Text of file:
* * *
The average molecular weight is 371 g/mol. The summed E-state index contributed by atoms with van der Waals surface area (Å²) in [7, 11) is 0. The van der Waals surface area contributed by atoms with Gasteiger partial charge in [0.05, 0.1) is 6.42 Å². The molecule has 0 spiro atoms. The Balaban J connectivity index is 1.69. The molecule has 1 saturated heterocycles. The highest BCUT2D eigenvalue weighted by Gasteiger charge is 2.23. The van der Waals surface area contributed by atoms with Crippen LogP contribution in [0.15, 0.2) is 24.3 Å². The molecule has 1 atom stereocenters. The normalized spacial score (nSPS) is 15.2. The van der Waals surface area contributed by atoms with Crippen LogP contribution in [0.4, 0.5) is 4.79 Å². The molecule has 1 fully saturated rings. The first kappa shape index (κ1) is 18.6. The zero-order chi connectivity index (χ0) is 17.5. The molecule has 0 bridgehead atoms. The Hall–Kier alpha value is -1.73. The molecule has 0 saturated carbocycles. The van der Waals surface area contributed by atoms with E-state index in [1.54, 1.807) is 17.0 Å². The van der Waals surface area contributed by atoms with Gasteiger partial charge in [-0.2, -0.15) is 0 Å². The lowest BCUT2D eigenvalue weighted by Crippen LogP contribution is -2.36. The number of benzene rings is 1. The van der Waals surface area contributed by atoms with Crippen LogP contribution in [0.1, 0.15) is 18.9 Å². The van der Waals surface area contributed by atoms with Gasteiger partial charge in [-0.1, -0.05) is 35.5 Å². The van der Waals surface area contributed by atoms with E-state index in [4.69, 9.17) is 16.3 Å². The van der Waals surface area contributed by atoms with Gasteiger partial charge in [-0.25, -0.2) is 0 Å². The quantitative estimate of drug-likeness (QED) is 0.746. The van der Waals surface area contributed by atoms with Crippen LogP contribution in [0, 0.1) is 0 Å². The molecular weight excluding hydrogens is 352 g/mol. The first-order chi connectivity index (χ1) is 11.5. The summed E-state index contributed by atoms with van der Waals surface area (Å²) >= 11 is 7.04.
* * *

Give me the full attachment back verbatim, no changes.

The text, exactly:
The average molecular weight is 371 g/mol. The summed E-state index contributed by atoms with van der Waals surface area (Å²) in [7, 11) is 0. The van der Waals surface area contributed by atoms with Gasteiger partial charge in [0.05, 0.1) is 6.42 Å². The molecule has 0 spiro atoms. The Balaban J connectivity index is 1.69. The molecule has 1 saturated heterocycles. The highest BCUT2D eigenvalue weighted by Gasteiger charge is 2.23. The van der Waals surface area contributed by atoms with Crippen LogP contribution in [0.15, 0.2) is 24.3 Å². The molecule has 1 atom stereocenters. The normalized spacial score (nSPS) is 15.2. The van der Waals surface area contributed by atoms with Crippen LogP contribution in [0.4, 0.5) is 4.79 Å². The molecule has 1 fully saturated rings. The first kappa shape index (κ1) is 18.6. The zero-order chi connectivity index (χ0) is 17.5. The molecule has 0 bridgehead atoms. The Hall–Kier alpha value is -1.73. The molecule has 0 saturated carbocycles. The van der Waals surface area contributed by atoms with E-state index in [1.54, 1.807) is 17.0 Å². The van der Waals surface area contributed by atoms with Gasteiger partial charge in [-0.2, -0.15) is 0 Å². The lowest BCUT2D eigenvalue weighted by Crippen LogP contribution is -2.36. The number of benzene rings is 1. The van der Waals surface area contributed by atoms with Crippen LogP contribution in [0.1, 0.15) is 18.9 Å². The van der Waals surface area contributed by atoms with Gasteiger partial charge in [-0.1, -0.05) is 35.5 Å². The van der Waals surface area contributed by atoms with E-state index in [4.69, 9.17) is 16.3 Å². The van der Waals surface area contributed by atoms with Gasteiger partial charge in [-0.25, -0.2) is 0 Å². The quantitative estimate of drug-likeness (QED) is 0.746. The van der Waals surface area contributed by atoms with Crippen LogP contribution in [0, 0.1) is 0 Å². The molecular weight excluding hydrogens is 352 g/mol. The first-order chi connectivity index (χ1) is 11.5. The summed E-state index contributed by atoms with van der Waals surface area (Å²) >= 11 is 7.04.